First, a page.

Dr Louise Newson

“I am constantly surprised and disappointed at how little accurate information there is for women to learn about”

Dr Louise Newson worked as a GP in a large practice near Solihull, West Midlands for 15 years, as well as a medical writer and editor, having written hundreds of articles on various topics for both doctors, patients and organisations including the Royal College of General Practitioners (RCGP), MIMS Learning, www.patient.info and the British Journal of Family Medicine.

Over more recent years, Dr Newson has written an increasing number of articles on women’s health issues including the menopause and its management. Involved in running courses training doctors and nurses about the menopause and hormone replacement therapy (HRT), Dr Newson has given lectures nationally and regionally for healthcare professionals.  

Click here to read Dr Newson's Declaration of Interests.

Dr Newson is the West Midlands lead for the Primary Care Women’s Health Forum and a member of the International Menopause Society and the British Menopause Society.  She has been awarded the Advanced Certificate of Menopause Care by the Faculty of Sexual and Reproductive Health and is a British Menopause Society menopause specialist, having undergone training from numerous experts including Dr Nick Panay and Dr Sarah Gray.

"I have seen women whose lives have been detrimentally affected by menopausal symptoms, says Dr Newson. Many of my friends are also experiencing similar symptoms, but are confused and often worried about the prospect of taking HRT. Increasingly, I hear stories about women going to ask for advice and support from their own GPs and being told simply to “get on with it” or that they are not able to have HRT (when they actually could take it) or even that they are simply depressed and need anti-depressants (even though they are not clinically depressed).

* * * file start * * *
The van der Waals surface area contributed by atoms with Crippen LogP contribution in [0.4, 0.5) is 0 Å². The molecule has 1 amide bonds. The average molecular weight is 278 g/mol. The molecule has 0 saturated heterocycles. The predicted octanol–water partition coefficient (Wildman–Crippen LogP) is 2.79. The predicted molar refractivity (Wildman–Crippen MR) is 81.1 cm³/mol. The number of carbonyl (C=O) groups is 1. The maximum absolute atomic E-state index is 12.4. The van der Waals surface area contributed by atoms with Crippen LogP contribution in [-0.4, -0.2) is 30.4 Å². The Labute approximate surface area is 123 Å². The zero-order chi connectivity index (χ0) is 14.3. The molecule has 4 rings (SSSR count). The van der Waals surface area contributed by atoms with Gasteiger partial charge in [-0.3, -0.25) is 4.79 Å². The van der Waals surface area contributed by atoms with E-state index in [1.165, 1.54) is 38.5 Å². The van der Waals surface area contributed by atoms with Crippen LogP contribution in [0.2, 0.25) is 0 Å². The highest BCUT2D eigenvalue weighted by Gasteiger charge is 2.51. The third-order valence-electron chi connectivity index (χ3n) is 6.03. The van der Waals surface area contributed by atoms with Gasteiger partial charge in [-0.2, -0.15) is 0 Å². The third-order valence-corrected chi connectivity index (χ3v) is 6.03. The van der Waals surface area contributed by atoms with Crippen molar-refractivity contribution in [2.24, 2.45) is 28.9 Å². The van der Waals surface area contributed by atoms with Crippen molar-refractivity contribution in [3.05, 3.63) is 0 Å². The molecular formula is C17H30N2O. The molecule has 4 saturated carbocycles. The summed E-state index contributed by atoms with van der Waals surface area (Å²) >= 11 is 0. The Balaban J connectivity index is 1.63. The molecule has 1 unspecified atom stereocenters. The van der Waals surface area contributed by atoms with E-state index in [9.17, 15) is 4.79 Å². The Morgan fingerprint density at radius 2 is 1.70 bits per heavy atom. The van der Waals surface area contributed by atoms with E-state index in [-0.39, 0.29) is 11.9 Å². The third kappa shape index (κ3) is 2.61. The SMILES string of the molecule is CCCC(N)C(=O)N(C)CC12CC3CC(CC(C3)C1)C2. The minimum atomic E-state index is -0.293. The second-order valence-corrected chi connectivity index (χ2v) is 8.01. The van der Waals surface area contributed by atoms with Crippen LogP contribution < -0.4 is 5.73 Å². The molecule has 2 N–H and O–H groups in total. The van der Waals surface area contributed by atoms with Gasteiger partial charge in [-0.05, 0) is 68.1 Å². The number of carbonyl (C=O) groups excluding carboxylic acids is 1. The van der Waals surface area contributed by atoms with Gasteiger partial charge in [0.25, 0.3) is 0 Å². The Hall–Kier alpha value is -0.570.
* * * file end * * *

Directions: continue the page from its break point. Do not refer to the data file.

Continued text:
"I am constantly surprised and disappointed at how little accurate information there is for women to learn about the menopause. The Internet can often be a really powerful resource of medical information, and certainly many other conditions are really well covered with some excellent information for people to access. This is sadly not the case for the menopause, which affects all women.

"Admittedly, around a quarter of women sail through their menopause without any symptoms whatsoever, but these women are clearly in the minority. For the vast majority of us, having menopausal symptoms can be horrendous and can really adversely affect the quality of not only our lives but also those of our partners, families and work colleagues. Although I personally only had symptoms for a few months, I was surprised how dreadful I felt and how difficult I found it to function and carry on with my normal life.

"Being a GP is a really rewarding job and one of the most fulfilling aspects is helping menopausal women. To see women transformed from a person who can no longer function and think clearly, who is shattered from constantly disturbed nights’ sleeps and who is having dreadful mood swings, to a person who is back to functioning normally, with more confidence, better relationships with their partner and having reclaimed their “joie de vivre” is wonderful!"

With all this in mind Dr Newson set up her own menopause clinic in 2016 and later, in 2018, launched the Newson Health Menopause & Wellbeing Centre in Stratford-Upon-Avon, Warwickshire. Women from any location are able to self-refer to see Dr Newson, or one of her menopause specialist colleagues, to discuss their need for treatment and how HRT may help them to get their lives back on track.

"I realise that not all women will want, or be able, to come and see me in my clinic so I've created the Menopause Doctor website to try and empower women with information about their menopause and the treatments available so they can hopefully have more knowledge and confidence to approach their own GP to ask for help. I also want my website to help other healthcare professionals to be able to access important guidelines and articles so that their experience and knowledge of the menopause can improve and they can in turn help lots of other women."

Search for Menopause Information

My Personal Experience of the Menopause

I was cooking in the kitchen and out of the blue I experienced my first hot flush – it was unbearable! One of my daughters (who was 11 at the time) asked me what was wrong as I looked so hot and sweaty and then she asked me why I had been so short tempered with her recently. She even asked if I was due a period as her friends were quite often stroppy before their periods!

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